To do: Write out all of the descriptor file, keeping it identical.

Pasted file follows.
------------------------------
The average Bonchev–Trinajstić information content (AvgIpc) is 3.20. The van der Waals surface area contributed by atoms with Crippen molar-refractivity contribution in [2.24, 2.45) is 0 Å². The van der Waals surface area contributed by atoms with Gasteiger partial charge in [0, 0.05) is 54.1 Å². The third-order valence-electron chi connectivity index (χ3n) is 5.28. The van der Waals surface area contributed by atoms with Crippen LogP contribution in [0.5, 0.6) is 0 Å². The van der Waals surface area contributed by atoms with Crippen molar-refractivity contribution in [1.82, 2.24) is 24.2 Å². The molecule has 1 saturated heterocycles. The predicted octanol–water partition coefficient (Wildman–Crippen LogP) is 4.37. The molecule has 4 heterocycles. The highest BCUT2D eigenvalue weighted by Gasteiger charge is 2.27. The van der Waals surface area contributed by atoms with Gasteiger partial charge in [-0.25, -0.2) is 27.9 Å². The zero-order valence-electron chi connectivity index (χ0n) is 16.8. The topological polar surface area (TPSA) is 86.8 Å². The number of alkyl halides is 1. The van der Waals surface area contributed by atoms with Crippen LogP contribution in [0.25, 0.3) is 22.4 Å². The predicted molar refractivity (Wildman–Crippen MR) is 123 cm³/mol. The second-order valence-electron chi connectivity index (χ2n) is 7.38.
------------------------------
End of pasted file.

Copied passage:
The average Bonchev–Trinajstić information content (AvgIpc) is 3.20. The van der Waals surface area contributed by atoms with Crippen molar-refractivity contribution in [2.24, 2.45) is 0 Å². The van der Waals surface area contributed by atoms with Gasteiger partial charge in [0, 0.05) is 54.1 Å². The third-order valence-electron chi connectivity index (χ3n) is 5.28. The van der Waals surface area contributed by atoms with Crippen LogP contribution in [0.5, 0.6) is 0 Å². The van der Waals surface area contributed by atoms with Crippen molar-refractivity contribution in [1.82, 2.24) is 24.2 Å². The molecule has 1 saturated heterocycles. The predicted octanol–water partition coefficient (Wildman–Crippen LogP) is 4.37. The molecule has 4 heterocycles. The highest BCUT2D eigenvalue weighted by Gasteiger charge is 2.27. The van der Waals surface area contributed by atoms with Gasteiger partial charge in [-0.25, -0.2) is 27.9 Å². The zero-order valence-electron chi connectivity index (χ0n) is 16.8. The topological polar surface area (TPSA) is 86.8 Å². The number of alkyl halides is 1. The van der Waals surface area contributed by atoms with Crippen LogP contribution in [0.25, 0.3) is 22.4 Å². The predicted molar refractivity (Wildman–Crippen MR) is 123 cm³/mol. The second-order valence-electron chi connectivity index (χ2n) is 7.38.